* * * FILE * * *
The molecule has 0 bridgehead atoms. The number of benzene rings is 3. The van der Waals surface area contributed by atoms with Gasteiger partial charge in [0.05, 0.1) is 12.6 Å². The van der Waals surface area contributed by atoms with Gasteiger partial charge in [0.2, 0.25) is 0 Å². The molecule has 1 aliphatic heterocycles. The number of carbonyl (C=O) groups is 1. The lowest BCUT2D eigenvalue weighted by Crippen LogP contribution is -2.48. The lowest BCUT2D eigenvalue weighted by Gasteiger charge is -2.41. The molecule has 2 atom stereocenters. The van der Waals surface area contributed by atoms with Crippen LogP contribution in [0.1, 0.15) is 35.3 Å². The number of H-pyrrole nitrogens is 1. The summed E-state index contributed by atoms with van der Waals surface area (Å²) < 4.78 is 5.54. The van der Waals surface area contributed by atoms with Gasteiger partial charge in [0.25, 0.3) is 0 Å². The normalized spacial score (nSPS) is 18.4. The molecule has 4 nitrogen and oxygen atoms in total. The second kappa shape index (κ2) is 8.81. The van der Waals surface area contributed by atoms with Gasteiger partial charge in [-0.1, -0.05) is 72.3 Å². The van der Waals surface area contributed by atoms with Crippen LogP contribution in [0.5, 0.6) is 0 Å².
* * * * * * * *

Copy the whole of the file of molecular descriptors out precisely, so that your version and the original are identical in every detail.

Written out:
The molecule has 0 bridgehead atoms. The number of benzene rings is 3. The van der Waals surface area contributed by atoms with Gasteiger partial charge in [0.05, 0.1) is 12.6 Å². The van der Waals surface area contributed by atoms with Gasteiger partial charge in [0.2, 0.25) is 0 Å². The molecule has 1 aliphatic heterocycles. The number of carbonyl (C=O) groups is 1. The lowest BCUT2D eigenvalue weighted by Crippen LogP contribution is -2.48. The lowest BCUT2D eigenvalue weighted by Gasteiger charge is -2.41. The molecule has 2 atom stereocenters. The van der Waals surface area contributed by atoms with Crippen LogP contribution in [0.1, 0.15) is 35.3 Å². The number of H-pyrrole nitrogens is 1. The summed E-state index contributed by atoms with van der Waals surface area (Å²) < 4.78 is 5.54. The van der Waals surface area contributed by atoms with Gasteiger partial charge in [0.25, 0.3) is 0 Å². The normalized spacial score (nSPS) is 18.4. The molecule has 4 nitrogen and oxygen atoms in total. The second kappa shape index (κ2) is 8.81. The van der Waals surface area contributed by atoms with Gasteiger partial charge in [-0.1, -0.05) is 72.3 Å². The van der Waals surface area contributed by atoms with Crippen LogP contribution in [0.5, 0.6) is 0 Å².